Ocular Neuropathic Pain
Ocular neuropathic pain, also referred to as corneal neuropathic pain, is a condition where corneal pain is seen in response to normally non-painful stimuli. This results from repeated direct damage to corneal nerves. Aberrant regeneration with upregulation of nociceptors responsible for processing of painful stimuli leads to hyper-responsivity and increased perception of pain in response to even normally unpainful stimuli. The distorted neuronal excitability which persists even after the tissue has healed is the basis of symptoms of self-sustained chronic corneal pain persisting even in the absence of stimuli and clinical signs – the so called corneal “pain without stain” or “phantom cornea’. This condition is the ocular analogue of systemic neuropathic pain, complex regional pain syndrome or reflex sympathetic dystrophy (RSD). Ocular or corneal neuropathic pain, corneal neuropathy, corneal neuralgia, kertaoneuralgia, and corneal allodynia are all terms that are used to describe the same disease entity.
Corneal neuropathic pain negatively impacts the quality of life of patients. The unpleasant and often severe sensation of pain, light sensitivity, irritation results in impaired functioning and inability to perform activities of daily living; including reading, driving and working. The impact on physical and social functioning can be debilitating. This condition is being increasingly recognized in patients with chronic dry eye syndrome who don’t seem to respond to conventional dry eye treatment and whose severity of symptoms seem disproportionate to clinical examination. It is a particularly challenging condition in post-refractive surgery patients who suffer from chronic intractable pain. Corneal pain is also considered as a part of the complex pain syndrome and can be associated with systemic pain syndromes. Associated symptoms of anxiety and depression also dramatically affect quality of life and in extreme cases can even lead to induction of suicidal thoughts. Due to relatively recent recognition of the problem, poorly understood underlying mechanisms and no signs on slit lamp examination, these symptoms of pain are often unfortunately ignored by ophthalmologists.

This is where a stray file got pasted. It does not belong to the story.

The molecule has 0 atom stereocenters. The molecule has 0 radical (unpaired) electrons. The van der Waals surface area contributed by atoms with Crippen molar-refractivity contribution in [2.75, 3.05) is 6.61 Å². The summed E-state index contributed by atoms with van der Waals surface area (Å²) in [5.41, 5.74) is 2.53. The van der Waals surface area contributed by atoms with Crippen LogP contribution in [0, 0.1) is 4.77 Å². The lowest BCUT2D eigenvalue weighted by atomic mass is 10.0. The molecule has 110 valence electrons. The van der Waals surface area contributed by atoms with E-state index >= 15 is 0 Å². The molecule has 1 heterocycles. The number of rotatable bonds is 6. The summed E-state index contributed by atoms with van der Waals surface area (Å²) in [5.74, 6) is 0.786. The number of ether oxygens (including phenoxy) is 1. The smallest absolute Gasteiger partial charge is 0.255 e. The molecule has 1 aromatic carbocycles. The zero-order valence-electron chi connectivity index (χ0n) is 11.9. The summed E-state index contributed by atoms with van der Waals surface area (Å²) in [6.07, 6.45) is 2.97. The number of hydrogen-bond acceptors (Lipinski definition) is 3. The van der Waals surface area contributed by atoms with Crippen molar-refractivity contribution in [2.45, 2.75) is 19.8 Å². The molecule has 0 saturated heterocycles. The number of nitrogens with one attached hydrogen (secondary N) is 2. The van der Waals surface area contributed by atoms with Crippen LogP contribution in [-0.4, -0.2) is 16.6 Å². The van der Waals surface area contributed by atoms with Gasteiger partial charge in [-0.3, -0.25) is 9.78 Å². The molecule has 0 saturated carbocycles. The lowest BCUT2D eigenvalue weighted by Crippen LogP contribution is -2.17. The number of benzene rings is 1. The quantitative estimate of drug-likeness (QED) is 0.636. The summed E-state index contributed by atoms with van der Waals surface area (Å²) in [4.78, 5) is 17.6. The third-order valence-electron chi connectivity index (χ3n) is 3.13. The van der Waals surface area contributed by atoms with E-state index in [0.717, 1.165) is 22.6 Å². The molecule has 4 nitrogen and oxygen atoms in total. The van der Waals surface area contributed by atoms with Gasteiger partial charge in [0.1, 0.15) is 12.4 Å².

Causes of Corneal Neuropathic Pain
Triggers that lead to corneal nerve damage result in corneal neuropathy. Damage to nerves during refractive surgeries, ocular surface diseases such as chronic dry eye disease, recurrent corneal erosions, corneal neuropathic infections such as herpetic simplex and zoster, systemic neuropathic conditions such as diabetes, exposure to topical and systemic drugs, radiation keratopathy and chemotherapy.Figure 1.
Anatomy of Corneal Nerves
The human cornea is one of the most densely innervated tissues. The density of central corneal nerve endings is estimated to be around 7000 nerve terminals per square millimeter. The corneal density of nociceptors in nerve endings is about 300-600 times that of skin and 20-40 times that of tooth pulp. The corneal peripheral sensory nerves are derived from the ophthalmic division of the trigeminal nerves. These nerve endings are initially myelinated. They penetrate the corneal epithelium and Bowman’s layer in a radial fashion 1mm from the corneo – scleral limbus and lose myelination at the site of penetration. After penetration, majority of the nerves turn 90 degrees and run parallel to the epithelial surface in the subbasal layer forming the corneal subbasal corneal nerve plexus. These subbasal nerves run towards the corneal center in a clockwise centripetal pattern. Some of the nerves terminate as free nerve endings.